This Toyota RAV4 may be the last of its kind. It’s equipped with a 269 horsepower 3.5-liter V-6, and if rumors are true, the V-6 will be dropped for the 2013 model year. Toyota has already announced that a full battery-electric 2012 Toyota RAV4, a collaborative effort between Toyota and Tesla, due out in late summer in certain West Coast markets, so the rumors, if true, would leave the 2.5-liter four-cylinder RAV4 as the only RAV4 for the rest of the country.
However, we’ve already tested the four-cylinder RAV-4 and found it acceptable for most applications. The 179 horsepower was capable of moving its 3,400-lb or so mass well enough to keep up and not make an obstacle of itself in traffic. But while the four and six both have a payload (depending on equipment and configuration) of about 1,000 lbs, the V-6 has much greater towing capacity. The four-cylinder RAV4 is rated at 1,500 lbs while the V-6 can pull up to 2,000 lbs, or with the optional towing package, 3,500 lbs.
Our suspicion is that the take rate on the trailer package for the Toyota RAV4 is fairly low, but still, it is there for those who want to tow their weekend entertainment with a small-to-midsize crossover SUV.
All RAV4s come with an automatic transmission, four-speed for the four and a five-speed with the V-6.
The 2012 Toyota RAV4 is available with two or three-row seating. Our test vehicle had front buckets and the middle 40-20-40 seating arrangement. Looking at the room available, the optional third row would have to be an occasional seat only and only for humans of lesser stature, and when in use, cargo capacity shrinks to 12.3 cubic feet, though we expect that would be a generous measure and only with a lot of stacking of stuff.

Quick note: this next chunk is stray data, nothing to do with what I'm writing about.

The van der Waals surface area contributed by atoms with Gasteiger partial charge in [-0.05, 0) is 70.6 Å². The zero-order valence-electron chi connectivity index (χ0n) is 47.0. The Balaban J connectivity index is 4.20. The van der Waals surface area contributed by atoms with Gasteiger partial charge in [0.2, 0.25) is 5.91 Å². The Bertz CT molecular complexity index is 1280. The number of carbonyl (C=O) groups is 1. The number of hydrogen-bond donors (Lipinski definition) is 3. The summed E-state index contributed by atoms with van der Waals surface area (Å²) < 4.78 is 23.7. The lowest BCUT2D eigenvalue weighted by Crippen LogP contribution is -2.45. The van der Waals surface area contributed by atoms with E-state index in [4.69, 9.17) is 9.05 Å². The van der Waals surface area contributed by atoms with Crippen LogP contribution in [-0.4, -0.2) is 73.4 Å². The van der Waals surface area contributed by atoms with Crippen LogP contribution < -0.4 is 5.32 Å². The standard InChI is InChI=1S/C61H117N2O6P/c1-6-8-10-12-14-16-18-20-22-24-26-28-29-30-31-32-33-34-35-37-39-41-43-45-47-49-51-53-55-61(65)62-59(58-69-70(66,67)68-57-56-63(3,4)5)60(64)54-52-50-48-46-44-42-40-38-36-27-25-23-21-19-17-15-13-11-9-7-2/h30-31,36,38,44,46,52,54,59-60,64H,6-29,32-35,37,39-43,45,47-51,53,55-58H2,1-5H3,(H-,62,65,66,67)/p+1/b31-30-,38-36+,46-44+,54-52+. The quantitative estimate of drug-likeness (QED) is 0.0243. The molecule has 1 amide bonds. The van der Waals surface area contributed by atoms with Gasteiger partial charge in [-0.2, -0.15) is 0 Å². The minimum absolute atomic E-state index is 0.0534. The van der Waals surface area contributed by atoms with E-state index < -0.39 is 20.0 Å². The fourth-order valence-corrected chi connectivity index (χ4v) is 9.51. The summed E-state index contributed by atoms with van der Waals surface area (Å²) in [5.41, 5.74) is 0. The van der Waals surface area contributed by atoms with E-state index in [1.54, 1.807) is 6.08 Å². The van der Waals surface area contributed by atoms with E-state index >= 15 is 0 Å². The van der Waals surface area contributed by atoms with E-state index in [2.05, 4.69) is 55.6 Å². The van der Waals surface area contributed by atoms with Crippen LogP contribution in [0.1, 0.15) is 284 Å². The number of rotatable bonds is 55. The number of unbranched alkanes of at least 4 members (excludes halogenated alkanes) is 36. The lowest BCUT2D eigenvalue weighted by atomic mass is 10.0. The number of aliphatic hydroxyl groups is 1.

On the other hand, with the two row version, the Toyota RAV4’s basic cargo capacity is 36.4 cubic feet. Fold down the second row and 73.0 cubic feet of stuff can be packed between the front seatbacks and tailgate. The second row seatbacks down fold to make a floor with a step in it, however, increasing the difficulty of sliding large objects into the cargo area.
Unlike most crossovers/SUVs, the RAV4 doesn’t have a liftgate but instead has a side-hinged door. The hinges, however, are on the right side, so when the door is opened at curbside, the door blocks access to the sidewalk. Such is the result of a vehicle designed for, or at least by a company based in Japan where they drive on the other side of the road.
Our test 2012 RAV4 was the Sport, the mid-range trim level between the base RAV4 and the top-of-the-line Limited. Power mirrors and keyless remote locking is standard on the base model, along with LED tail and brake lights. The Sport model adds 18-inch alloy wheels, fog lights and rear privacy glass, while the Limited gets heated outside mirrors with turn signals, a “chrome-accented” grille, roof rack and more.
Our test RAV4 Sport, though, had an Enhanced Value Package that included a moonroof, roof rack and daytime running lights, as well as an Appearance Package that includes, as its name suggests, a lot of upgrade trim items, plus heated mirrors and run-flat tires. The packages add $1,160 and $577 respectively to the base price of $27,680 for the 2012 Toyota RAV4 Sport 4×4. Our tester’s bottom line, however, was lowered by a $730 discount off the Enhanced Value Package.
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Category: Car Reviews